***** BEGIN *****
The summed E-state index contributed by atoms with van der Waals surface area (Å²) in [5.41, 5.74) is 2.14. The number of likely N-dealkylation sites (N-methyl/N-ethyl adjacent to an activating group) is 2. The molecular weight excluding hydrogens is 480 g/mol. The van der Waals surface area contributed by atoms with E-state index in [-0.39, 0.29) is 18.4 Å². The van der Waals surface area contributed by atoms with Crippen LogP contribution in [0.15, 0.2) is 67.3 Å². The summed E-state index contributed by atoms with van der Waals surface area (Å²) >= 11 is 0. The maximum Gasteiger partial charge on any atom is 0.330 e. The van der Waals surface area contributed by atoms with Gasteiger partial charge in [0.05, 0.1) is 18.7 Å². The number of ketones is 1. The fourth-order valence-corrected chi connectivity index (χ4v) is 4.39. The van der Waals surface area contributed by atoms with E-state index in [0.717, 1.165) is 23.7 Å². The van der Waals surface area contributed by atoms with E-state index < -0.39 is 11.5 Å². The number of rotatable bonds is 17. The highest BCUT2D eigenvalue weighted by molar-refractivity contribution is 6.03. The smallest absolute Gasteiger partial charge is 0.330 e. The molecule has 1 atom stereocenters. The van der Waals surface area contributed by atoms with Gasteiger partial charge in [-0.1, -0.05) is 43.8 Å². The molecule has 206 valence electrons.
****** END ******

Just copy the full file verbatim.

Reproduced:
The summed E-state index contributed by atoms with van der Waals surface area (Å²) in [5.41, 5.74) is 2.14. The number of likely N-dealkylation sites (N-methyl/N-ethyl adjacent to an activating group) is 2. The molecular weight excluding hydrogens is 480 g/mol. The van der Waals surface area contributed by atoms with E-state index in [-0.39, 0.29) is 18.4 Å². The van der Waals surface area contributed by atoms with Crippen LogP contribution in [0.15, 0.2) is 67.3 Å². The summed E-state index contributed by atoms with van der Waals surface area (Å²) >= 11 is 0. The maximum Gasteiger partial charge on any atom is 0.330 e. The van der Waals surface area contributed by atoms with Gasteiger partial charge in [0.05, 0.1) is 18.7 Å². The number of ketones is 1. The fourth-order valence-corrected chi connectivity index (χ4v) is 4.39. The van der Waals surface area contributed by atoms with E-state index in [0.717, 1.165) is 23.7 Å². The van der Waals surface area contributed by atoms with E-state index < -0.39 is 11.5 Å². The number of rotatable bonds is 17. The highest BCUT2D eigenvalue weighted by molar-refractivity contribution is 6.03. The smallest absolute Gasteiger partial charge is 0.330 e. The molecule has 1 atom stereocenters. The van der Waals surface area contributed by atoms with Gasteiger partial charge in [-0.1, -0.05) is 43.8 Å². The molecule has 206 valence electrons.